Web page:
The City of Italy is allowing citizens to dump unwanted junk and tree limbs near the sewer plant on Tuesday and Thursdays, according to Teri Murdock, city secretary/administrator. The announcement came at the council’s monthly meeting held Monday evening.
Murdock said the Italy Convenience Station is an effort to help clean up Italy and will allow residents to get rid of items such as tree limbs, debris and household items.
Residents are to bring their loads to city hall where they will make payment. Then, they will be met by a public works employee at the sewer plant to unload the items.
Murdock said cost is preliminary and will be evaluated from time to time. Currently, cost is $84 for a 16’ trailer with debris about 2’ high, $168 for the same size trailer with debris about 4’ high; $53 for a long bed pickup with debris 2’ high, $108 for debris 4’ high; and $46 for a short bed pickup with debris 2’ high, $72 with debris 4’ high. She said smaller loads will be estimated by city hall personnel.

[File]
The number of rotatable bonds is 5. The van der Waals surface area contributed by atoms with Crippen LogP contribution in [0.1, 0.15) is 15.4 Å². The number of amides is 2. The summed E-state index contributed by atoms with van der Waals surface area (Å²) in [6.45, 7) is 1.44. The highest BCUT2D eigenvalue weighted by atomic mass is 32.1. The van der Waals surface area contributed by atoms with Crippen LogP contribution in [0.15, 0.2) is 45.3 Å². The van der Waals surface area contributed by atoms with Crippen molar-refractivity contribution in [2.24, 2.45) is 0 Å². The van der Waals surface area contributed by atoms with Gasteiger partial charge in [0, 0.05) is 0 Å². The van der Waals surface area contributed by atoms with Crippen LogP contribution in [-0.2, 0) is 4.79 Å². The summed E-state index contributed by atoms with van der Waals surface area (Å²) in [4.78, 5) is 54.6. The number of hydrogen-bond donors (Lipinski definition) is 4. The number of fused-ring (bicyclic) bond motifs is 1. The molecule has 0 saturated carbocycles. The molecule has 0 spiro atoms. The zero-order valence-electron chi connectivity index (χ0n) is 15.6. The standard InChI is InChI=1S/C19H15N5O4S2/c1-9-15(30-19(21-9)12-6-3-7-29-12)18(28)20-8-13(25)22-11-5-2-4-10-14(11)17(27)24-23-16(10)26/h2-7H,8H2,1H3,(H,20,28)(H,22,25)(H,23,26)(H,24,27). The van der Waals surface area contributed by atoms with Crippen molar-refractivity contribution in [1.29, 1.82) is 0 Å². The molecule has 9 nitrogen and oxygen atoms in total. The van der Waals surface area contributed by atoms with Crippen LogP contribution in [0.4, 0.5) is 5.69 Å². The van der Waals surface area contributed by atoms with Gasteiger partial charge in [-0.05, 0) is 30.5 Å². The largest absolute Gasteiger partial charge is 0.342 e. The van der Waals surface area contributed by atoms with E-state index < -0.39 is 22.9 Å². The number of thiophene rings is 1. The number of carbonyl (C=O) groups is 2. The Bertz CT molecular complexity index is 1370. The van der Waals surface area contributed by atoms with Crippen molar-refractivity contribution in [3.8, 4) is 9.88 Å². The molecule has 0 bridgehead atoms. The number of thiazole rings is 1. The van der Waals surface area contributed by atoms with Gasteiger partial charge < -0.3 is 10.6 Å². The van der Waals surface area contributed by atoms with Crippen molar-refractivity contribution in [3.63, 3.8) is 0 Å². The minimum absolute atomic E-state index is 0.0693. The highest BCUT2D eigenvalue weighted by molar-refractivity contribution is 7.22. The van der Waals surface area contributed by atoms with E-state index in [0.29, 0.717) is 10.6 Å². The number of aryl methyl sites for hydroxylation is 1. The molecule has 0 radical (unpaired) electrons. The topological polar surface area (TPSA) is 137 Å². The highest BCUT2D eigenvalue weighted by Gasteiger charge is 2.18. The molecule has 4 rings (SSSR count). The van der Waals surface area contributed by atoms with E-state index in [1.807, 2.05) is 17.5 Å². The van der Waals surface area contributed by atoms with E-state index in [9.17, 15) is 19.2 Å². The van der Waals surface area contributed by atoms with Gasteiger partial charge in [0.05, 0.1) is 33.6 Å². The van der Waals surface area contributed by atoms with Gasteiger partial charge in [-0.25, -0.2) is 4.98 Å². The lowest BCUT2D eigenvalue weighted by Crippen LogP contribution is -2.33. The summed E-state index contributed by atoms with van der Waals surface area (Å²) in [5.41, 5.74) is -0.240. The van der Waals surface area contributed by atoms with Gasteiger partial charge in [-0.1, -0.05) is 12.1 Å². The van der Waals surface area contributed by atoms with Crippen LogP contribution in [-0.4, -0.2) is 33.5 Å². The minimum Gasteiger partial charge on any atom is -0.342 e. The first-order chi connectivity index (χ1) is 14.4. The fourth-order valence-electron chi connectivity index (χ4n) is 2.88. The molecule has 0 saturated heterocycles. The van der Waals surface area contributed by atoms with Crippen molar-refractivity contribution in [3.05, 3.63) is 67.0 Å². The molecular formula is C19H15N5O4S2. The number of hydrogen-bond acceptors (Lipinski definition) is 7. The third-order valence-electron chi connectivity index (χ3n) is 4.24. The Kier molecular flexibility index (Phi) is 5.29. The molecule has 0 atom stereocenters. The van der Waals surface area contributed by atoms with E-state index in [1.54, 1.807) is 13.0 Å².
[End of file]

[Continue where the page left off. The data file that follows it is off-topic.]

Murdock said the following items will not be allowed – bricks, concrete, construction material, batteries, tires, paint, refrigerators, metal, steel, auto parts, household trash, chemicals and air conditioners.
In other business, the council unanimously approved an ordinance (12-0409-01) dissolving the Italy Parks Commission, its constitution and bylaws and establishing the Italy Parks Board and regulations governing the Italy Parks Board.
James Hobbs, council member, asked why the city saw the need for reestablishing the park board.
Murdock said she has reviewed the current park board constitution and by-laws and found several conflicts and items that were not up to date.